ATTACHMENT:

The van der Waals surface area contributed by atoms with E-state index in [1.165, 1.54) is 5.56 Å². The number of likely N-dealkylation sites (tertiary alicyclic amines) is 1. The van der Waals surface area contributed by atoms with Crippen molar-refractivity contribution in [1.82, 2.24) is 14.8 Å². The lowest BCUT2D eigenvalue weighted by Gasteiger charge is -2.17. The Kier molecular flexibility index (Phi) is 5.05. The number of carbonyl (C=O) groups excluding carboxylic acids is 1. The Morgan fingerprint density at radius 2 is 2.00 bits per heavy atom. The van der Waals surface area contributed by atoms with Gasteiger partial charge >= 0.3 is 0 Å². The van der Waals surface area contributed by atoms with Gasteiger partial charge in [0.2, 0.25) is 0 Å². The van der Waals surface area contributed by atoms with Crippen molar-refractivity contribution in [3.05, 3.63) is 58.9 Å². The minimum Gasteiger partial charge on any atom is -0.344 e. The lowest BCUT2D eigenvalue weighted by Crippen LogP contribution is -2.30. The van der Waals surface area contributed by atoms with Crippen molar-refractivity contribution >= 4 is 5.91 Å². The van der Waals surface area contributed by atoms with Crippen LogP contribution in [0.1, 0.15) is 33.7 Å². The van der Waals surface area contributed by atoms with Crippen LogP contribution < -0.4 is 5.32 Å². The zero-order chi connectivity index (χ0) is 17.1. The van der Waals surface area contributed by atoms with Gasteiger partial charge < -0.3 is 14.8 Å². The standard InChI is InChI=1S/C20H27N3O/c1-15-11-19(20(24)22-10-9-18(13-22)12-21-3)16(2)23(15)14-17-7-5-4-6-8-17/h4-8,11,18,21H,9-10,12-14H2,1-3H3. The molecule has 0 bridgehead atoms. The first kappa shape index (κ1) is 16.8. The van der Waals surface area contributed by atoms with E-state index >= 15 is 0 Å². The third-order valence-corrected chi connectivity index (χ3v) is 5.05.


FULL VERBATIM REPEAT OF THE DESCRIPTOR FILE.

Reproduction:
The van der Waals surface area contributed by atoms with E-state index in [1.165, 1.54) is 5.56 Å². The number of likely N-dealkylation sites (tertiary alicyclic amines) is 1. The van der Waals surface area contributed by atoms with Crippen molar-refractivity contribution in [1.82, 2.24) is 14.8 Å². The lowest BCUT2D eigenvalue weighted by Gasteiger charge is -2.17. The Kier molecular flexibility index (Phi) is 5.05. The number of carbonyl (C=O) groups excluding carboxylic acids is 1. The Morgan fingerprint density at radius 2 is 2.00 bits per heavy atom. The van der Waals surface area contributed by atoms with Gasteiger partial charge >= 0.3 is 0 Å². The van der Waals surface area contributed by atoms with Gasteiger partial charge in [0.2, 0.25) is 0 Å². The van der Waals surface area contributed by atoms with Crippen molar-refractivity contribution in [3.05, 3.63) is 58.9 Å². The minimum Gasteiger partial charge on any atom is -0.344 e. The lowest BCUT2D eigenvalue weighted by Crippen LogP contribution is -2.30. The van der Waals surface area contributed by atoms with Crippen molar-refractivity contribution >= 4 is 5.91 Å². The van der Waals surface area contributed by atoms with Crippen LogP contribution in [0.1, 0.15) is 33.7 Å². The van der Waals surface area contributed by atoms with Crippen LogP contribution < -0.4 is 5.32 Å². The zero-order chi connectivity index (χ0) is 17.1. The van der Waals surface area contributed by atoms with Gasteiger partial charge < -0.3 is 14.8 Å². The standard InChI is InChI=1S/C20H27N3O/c1-15-11-19(20(24)22-10-9-18(13-22)12-21-3)16(2)23(15)14-17-7-5-4-6-8-17/h4-8,11,18,21H,9-10,12-14H2,1-3H3. The molecule has 0 bridgehead atoms. The first kappa shape index (κ1) is 16.8. The van der Waals surface area contributed by atoms with E-state index >= 15 is 0 Å². The third-order valence-corrected chi connectivity index (χ3v) is 5.05.